All current and future works by Aleksandr Solzhenitsyn were banned in the Soviet Union in 1964. Copies of certain works were allowed in the 1980’s. In 2009, the Educational Ministry of Russia added The Gulag Archipelago by Solzhenitsyn to the curriculum for high school students.
Lysistrata by Aristophanes (written in 411 B.C.) - This play was banned in Greece in 1967 for its anti-war message.
The Meritorious Price of our Redemption by William Pynchon – this book written in 1650 was the first book to be burned and banned in the New World. It was an explicit critique of Puritanism. Pynchon, the founder of Springfield, Massachusetts was accused of heresy by the Massachusetts General Court, and he returned to England in disgrace after turning his holdings in the New World over to his son.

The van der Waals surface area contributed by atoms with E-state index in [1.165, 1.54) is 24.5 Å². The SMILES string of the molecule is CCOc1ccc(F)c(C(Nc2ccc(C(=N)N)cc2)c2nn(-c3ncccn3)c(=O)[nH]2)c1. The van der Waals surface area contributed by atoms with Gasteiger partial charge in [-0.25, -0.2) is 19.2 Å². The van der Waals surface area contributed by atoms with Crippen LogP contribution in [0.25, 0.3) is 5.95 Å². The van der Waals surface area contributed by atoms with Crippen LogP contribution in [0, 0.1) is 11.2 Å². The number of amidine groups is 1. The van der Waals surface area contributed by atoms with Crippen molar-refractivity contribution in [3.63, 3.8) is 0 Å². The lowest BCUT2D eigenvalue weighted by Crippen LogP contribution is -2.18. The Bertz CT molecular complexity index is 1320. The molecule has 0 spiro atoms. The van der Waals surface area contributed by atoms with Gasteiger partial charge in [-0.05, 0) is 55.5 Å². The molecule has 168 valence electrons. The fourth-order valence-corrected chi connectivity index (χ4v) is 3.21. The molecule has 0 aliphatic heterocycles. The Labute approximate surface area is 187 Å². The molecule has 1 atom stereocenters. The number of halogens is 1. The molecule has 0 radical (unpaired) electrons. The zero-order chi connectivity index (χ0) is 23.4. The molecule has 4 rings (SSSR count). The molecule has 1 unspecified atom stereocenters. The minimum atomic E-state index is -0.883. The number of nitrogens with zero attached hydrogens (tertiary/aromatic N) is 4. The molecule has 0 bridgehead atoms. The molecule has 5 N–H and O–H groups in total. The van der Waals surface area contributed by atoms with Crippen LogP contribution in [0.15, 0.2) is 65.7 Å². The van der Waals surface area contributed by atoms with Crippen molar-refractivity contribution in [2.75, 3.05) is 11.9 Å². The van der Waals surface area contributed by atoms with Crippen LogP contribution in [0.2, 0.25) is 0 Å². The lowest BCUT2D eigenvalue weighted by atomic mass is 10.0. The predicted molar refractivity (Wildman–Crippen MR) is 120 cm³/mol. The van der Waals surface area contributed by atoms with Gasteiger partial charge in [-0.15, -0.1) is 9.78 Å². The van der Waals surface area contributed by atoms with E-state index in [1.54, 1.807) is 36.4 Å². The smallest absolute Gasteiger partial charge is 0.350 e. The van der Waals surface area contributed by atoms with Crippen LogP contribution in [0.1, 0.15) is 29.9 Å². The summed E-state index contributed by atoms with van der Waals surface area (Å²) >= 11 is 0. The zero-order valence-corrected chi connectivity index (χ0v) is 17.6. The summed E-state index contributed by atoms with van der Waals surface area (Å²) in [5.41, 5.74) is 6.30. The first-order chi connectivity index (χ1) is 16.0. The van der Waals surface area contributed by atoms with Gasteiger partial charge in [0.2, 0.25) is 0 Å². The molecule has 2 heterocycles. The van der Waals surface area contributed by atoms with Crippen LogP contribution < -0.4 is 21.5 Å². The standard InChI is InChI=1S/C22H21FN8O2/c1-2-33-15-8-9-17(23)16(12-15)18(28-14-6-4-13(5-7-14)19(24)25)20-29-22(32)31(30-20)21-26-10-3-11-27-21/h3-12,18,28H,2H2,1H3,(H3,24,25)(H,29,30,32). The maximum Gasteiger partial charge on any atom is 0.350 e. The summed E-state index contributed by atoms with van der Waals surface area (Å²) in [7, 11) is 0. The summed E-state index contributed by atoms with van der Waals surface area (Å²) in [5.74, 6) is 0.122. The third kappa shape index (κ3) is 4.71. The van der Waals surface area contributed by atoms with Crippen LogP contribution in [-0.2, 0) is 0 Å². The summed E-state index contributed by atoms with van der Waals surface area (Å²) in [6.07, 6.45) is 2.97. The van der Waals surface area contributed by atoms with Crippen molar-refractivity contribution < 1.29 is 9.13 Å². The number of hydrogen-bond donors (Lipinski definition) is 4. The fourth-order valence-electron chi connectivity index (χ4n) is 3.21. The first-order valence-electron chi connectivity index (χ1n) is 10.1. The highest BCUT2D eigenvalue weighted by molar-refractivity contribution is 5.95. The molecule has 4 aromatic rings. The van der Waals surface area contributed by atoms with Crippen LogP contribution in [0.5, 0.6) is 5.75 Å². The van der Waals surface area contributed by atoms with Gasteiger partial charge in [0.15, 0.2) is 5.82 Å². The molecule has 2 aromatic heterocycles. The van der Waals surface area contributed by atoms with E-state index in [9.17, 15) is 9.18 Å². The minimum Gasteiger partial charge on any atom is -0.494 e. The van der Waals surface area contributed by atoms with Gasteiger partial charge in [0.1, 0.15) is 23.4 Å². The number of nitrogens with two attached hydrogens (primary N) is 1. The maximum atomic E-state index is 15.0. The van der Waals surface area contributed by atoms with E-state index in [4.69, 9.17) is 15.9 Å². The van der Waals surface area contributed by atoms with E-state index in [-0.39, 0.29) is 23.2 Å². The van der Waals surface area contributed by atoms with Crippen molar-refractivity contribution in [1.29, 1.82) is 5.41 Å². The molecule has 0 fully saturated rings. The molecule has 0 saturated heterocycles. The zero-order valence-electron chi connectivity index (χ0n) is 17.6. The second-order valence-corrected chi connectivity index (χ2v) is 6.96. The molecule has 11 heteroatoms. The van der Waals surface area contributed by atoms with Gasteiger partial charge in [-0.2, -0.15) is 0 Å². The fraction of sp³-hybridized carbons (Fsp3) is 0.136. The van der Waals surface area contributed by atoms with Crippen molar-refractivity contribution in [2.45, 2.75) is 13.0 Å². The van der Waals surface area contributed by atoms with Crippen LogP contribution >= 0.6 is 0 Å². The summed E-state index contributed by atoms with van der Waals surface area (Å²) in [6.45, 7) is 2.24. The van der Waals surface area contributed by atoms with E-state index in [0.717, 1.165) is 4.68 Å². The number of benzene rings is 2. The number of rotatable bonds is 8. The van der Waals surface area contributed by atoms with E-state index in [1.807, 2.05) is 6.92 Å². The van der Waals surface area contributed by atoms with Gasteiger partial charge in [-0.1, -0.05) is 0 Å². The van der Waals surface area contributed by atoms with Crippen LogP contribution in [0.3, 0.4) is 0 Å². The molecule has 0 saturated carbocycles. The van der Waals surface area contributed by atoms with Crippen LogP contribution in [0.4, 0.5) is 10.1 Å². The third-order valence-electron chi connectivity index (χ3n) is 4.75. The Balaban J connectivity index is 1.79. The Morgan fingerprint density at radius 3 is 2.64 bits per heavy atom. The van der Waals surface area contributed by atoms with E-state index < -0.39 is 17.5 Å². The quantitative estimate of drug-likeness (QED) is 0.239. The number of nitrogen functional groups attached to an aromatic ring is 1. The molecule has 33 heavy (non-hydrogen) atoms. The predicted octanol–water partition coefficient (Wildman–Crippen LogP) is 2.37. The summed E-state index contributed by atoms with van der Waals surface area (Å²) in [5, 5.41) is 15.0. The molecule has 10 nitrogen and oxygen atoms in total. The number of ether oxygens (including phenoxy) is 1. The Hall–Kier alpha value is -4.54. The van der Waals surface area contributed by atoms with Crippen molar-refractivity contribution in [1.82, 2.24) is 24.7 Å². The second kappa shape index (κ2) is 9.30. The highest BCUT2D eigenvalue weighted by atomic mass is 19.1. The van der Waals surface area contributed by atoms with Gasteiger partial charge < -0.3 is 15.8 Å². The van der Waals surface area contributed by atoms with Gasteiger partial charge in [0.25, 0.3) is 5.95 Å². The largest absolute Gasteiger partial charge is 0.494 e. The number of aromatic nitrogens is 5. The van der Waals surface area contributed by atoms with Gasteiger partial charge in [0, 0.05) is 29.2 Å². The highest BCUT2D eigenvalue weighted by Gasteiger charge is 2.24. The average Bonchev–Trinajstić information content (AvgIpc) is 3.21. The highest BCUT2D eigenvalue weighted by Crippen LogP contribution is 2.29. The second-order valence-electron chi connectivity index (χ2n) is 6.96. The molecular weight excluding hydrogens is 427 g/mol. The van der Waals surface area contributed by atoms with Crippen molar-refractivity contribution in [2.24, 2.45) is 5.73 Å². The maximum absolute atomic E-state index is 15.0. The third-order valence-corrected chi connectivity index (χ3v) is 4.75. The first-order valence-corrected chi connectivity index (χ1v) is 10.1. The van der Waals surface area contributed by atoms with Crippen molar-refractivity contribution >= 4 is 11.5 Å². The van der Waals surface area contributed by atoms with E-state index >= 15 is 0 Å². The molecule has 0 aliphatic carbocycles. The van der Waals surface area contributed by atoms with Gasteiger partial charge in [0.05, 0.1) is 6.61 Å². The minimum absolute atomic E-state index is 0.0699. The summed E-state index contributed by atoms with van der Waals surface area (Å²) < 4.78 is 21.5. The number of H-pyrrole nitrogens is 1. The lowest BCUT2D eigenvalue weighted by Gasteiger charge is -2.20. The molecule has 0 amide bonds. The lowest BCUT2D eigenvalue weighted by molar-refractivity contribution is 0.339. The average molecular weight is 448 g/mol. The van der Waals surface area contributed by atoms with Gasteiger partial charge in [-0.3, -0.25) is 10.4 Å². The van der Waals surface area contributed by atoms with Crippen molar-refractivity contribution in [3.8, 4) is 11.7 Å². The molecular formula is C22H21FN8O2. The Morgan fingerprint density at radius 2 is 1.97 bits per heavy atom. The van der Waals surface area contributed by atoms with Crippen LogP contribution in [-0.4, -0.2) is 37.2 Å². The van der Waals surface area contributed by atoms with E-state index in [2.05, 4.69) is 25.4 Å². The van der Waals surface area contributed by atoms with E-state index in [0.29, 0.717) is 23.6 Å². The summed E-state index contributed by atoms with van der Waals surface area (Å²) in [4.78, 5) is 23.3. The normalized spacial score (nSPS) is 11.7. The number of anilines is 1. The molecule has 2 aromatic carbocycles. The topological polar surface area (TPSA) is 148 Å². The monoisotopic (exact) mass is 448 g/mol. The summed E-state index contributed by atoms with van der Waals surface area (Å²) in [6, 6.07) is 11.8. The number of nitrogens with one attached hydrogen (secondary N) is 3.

Take our Banned Books quiz to test your knowledge about the reasons other books have been challenged or banned.
*The Red Triangle by Eric Magliocca is available in paperback on amazon.com in paperback and eBook. It is also available at barnesandnoble.com.
Captain Underpants cover art: By Source, Fair use, https://en.wikipedia.org/w/index.php?curid=3146650
The American Library Association: http://www.ala.org/advocacy/bbooks
The Bethel Park Public Library’s display for banned books is showcasing challenged books in their collection including biographies of people who have tested free speech (Madonna, Muhammed Ali, Mark Twain, etc.), and books on rights and freedoms.
The Library is hosting an ACLU talk on free speech on Monday 9/18/17.
Jamie LaRue: TITLE: The Next Chapter: Reinventing Myself at the Library.
Source: Colo Libr 34 no1 2008.
Klass, Perri, M.D. “Banned Books Your Child Should Read.” The New York Times 16 Jan. 2017.